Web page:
All this gratuitous reminiscing is not just a blatant bit of self-indulgence, but hopefully offers a small insight into the amount of research involved when dealing with biological indicators. Some may question their use when we can just carry out chemical tests on samples of water, soil and even air. These give an accurate picture of the condition of the environment or habitat, but only at the time that the sample was taken. These ‘snapshots’ can be very useful in situations that change rapidly such as a chemical spill into a water course or a sudden release of toxic fumes into the air. However the health or longer term condition of an ecosystem can be judged only by studying those organisms that inhabit it. Certain species, such as lichens, are biomonitors. Their presence on rocks and trees is a general indication of good air quality as they are sensitive to sulphur-based pollutants and nitrogen oxides.
Biotic indices are used to grade the quality of water. The Biological Monitoring Working Party (BMWP) is a biotic index designed to ascertain the biological condition of rivers in Britain. Samples are taken using a three minute sweep or substrate-kick into a net. The taxa are identified to Family (see What’s in a Name? Dec. 2009) only and each one given a score between 1 and 10. Those Families that are least tolerant to pollution such as Mayflies and Stoneflies are given the highest score whereas Worms and Midges, being the most tolerant are at the other end of the scale. A higher BMWP score, the sum of the tolerance scores of the invertebrate Families in a sample, is deemed to reflect a higher water quality. Of course, as in the case of chemical testing, we need to know what we are looking for and be aware of the limitations of the system. The BMWP was developed to measure responses to organic loading and oxygen depletion and is unsuitable for detecting other forms of pollution. For instance the presence of Stoneflies indicating good oxygenated water does not preclude the presence of heavy metal pollution from mining activity which they are markedly more tolerant to.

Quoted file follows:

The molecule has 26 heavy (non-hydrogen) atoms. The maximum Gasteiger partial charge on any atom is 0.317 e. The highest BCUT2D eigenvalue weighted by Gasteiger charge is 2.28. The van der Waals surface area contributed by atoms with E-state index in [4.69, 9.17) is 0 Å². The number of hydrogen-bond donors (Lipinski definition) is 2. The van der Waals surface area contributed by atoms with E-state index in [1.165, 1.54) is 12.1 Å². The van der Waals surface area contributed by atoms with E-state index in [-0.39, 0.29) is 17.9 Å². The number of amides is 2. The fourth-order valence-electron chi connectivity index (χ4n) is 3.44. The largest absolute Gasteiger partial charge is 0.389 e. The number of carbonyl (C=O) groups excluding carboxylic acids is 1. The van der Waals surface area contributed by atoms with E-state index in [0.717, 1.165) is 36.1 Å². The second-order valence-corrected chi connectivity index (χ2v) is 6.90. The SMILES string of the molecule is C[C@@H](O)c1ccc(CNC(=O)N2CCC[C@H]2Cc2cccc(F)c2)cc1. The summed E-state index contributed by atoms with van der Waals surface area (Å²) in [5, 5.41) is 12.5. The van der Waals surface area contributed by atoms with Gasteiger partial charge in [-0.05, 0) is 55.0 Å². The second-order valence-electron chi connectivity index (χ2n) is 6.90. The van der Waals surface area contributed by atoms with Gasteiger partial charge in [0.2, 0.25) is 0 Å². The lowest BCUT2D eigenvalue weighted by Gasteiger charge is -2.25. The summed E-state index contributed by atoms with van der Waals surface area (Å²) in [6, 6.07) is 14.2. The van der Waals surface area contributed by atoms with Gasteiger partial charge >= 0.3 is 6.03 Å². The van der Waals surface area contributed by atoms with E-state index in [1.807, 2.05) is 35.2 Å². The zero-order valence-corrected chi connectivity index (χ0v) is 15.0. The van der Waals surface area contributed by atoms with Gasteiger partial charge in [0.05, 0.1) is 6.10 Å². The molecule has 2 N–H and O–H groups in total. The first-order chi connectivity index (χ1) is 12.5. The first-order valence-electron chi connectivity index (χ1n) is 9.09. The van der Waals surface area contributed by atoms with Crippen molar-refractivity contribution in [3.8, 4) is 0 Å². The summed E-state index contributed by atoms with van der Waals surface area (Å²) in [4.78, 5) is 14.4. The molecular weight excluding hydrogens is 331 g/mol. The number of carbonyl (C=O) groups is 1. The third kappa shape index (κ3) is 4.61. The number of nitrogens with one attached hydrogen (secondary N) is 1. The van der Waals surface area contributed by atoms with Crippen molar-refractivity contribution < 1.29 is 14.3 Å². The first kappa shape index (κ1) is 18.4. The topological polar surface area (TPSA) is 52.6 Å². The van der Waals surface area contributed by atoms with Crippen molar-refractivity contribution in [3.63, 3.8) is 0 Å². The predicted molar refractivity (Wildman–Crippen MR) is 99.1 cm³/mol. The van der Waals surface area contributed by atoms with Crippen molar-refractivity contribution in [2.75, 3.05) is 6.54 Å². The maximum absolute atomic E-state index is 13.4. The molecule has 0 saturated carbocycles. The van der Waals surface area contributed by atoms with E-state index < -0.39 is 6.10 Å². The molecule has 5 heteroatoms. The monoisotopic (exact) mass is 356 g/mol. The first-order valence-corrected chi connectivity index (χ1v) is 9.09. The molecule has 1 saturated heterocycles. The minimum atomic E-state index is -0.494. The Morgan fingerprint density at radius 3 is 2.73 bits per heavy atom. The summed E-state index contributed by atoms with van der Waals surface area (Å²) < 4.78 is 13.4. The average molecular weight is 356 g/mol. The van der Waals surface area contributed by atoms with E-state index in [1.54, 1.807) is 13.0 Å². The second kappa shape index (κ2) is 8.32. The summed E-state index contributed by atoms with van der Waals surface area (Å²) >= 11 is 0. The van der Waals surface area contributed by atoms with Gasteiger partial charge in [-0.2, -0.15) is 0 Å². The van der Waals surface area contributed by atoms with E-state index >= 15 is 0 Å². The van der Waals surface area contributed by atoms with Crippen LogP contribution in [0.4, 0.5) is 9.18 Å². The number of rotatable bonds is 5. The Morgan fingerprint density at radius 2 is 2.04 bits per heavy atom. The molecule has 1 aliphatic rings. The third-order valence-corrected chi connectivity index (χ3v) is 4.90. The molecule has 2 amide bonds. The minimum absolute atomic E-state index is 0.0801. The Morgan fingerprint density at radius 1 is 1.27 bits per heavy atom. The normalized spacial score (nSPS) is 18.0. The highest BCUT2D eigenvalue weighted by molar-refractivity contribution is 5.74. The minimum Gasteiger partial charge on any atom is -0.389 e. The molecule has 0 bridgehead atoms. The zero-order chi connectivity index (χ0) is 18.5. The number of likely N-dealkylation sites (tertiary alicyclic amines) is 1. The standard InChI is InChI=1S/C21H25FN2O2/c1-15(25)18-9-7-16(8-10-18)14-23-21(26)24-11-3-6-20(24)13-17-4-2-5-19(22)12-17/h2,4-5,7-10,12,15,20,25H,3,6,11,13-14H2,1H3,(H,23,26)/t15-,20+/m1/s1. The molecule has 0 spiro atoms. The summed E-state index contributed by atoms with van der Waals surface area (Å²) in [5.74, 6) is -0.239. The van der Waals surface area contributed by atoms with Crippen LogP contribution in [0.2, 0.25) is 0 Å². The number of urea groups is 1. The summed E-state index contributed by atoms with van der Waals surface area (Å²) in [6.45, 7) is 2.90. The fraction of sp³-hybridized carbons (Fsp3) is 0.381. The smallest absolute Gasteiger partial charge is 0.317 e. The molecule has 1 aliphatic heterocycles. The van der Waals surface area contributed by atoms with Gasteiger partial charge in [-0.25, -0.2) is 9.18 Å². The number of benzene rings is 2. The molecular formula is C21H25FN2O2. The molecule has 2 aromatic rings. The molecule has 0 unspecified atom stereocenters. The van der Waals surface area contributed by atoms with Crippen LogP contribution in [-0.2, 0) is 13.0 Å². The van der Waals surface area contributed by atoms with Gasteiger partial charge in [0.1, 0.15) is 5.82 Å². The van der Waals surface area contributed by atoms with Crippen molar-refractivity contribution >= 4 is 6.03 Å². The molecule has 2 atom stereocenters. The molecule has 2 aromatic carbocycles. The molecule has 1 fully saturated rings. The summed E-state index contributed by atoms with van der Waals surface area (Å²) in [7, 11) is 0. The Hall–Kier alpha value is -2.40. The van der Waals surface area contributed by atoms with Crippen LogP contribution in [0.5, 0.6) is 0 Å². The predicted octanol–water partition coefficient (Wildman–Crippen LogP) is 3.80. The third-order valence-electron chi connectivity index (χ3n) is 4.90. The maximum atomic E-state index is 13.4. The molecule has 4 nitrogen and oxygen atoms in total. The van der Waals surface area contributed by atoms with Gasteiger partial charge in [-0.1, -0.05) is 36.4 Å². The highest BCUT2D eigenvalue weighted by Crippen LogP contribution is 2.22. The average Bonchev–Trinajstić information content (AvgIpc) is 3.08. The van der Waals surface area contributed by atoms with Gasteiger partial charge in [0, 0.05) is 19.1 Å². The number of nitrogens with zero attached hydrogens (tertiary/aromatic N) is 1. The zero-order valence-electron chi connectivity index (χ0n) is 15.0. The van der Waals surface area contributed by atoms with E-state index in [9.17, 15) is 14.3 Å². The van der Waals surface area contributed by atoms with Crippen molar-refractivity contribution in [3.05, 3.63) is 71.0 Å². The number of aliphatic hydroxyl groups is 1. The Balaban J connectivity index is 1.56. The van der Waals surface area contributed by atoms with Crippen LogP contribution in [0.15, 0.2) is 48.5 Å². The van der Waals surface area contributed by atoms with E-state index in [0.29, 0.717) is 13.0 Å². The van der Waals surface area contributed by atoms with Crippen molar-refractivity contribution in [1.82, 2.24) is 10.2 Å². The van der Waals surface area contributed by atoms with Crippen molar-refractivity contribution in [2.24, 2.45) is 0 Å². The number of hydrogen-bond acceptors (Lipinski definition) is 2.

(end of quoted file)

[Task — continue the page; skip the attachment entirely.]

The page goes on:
Some creatures reflect changes in their environment by literally evolving to cope with the new conditions. The Peppered Moth (Biston betularia) is used as a model species to demonstrate Darwin’s natural selection in action. During the nineteenth century the moth was observed by naturalists to prefer lichen-covered trees and rocks where its light colouring enabled it to be practically invisible to predators. In 1845 a dark coloured specimen was recorded in the industrial area of Manchester. Increased industrialisation in Britain killed off the Lichens as smoke particles polluted the foliage turning both trees and rocks black, making light-coloured moths easy targets for birds. More and more dark moths were recorded and by the 1950s very few light-coloured specimens were found. Who knows how many other cases of microevolution we are causing through our activity?
We will have the opportunity of studying the moths on our own little reserve in July when Ralph Hobbs from the Powdermill Trust will be setting up a moth trap for one night only. Details to come! Ultimately we just have to enjoy each season and the wonderful plants and animals that come with them. Treasure our environment, enjoy the wild flowers, insects and birdsong and hope they return for many years to come.
Gone were but the Winter
Come were but the Spring,
I would go to a covert
Where the birds sing.
Spring Quiet – Christina Rossetti (1847)
Still splashing about in the water!